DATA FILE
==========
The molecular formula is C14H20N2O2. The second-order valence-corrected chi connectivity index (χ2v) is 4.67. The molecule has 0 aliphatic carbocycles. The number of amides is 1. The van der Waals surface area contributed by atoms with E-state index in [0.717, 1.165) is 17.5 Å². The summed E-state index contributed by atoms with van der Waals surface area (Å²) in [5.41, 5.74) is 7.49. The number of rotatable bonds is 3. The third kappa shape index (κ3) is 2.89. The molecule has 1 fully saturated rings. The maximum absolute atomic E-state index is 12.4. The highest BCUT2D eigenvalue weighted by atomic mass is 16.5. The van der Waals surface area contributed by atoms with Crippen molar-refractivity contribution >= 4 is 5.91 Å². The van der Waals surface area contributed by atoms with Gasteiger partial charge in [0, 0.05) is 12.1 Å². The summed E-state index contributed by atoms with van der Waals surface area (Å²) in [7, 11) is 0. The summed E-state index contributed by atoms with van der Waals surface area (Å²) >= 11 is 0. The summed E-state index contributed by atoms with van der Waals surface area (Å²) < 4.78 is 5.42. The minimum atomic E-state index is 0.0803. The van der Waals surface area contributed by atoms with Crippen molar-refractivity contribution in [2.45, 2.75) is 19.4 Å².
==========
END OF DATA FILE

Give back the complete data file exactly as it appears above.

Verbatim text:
The molecular formula is C14H20N2O2. The second-order valence-corrected chi connectivity index (χ2v) is 4.67. The molecule has 0 aliphatic carbocycles. The number of amides is 1. The van der Waals surface area contributed by atoms with E-state index in [0.717, 1.165) is 17.5 Å². The summed E-state index contributed by atoms with van der Waals surface area (Å²) in [5.41, 5.74) is 7.49. The number of rotatable bonds is 3. The third kappa shape index (κ3) is 2.89. The molecule has 1 fully saturated rings. The maximum absolute atomic E-state index is 12.4. The highest BCUT2D eigenvalue weighted by atomic mass is 16.5. The van der Waals surface area contributed by atoms with Crippen molar-refractivity contribution >= 4 is 5.91 Å². The van der Waals surface area contributed by atoms with Gasteiger partial charge in [0, 0.05) is 12.1 Å². The summed E-state index contributed by atoms with van der Waals surface area (Å²) in [7, 11) is 0. The summed E-state index contributed by atoms with van der Waals surface area (Å²) >= 11 is 0. The summed E-state index contributed by atoms with van der Waals surface area (Å²) < 4.78 is 5.42. The minimum atomic E-state index is 0.0803. The van der Waals surface area contributed by atoms with Crippen molar-refractivity contribution in [2.45, 2.75) is 19.4 Å².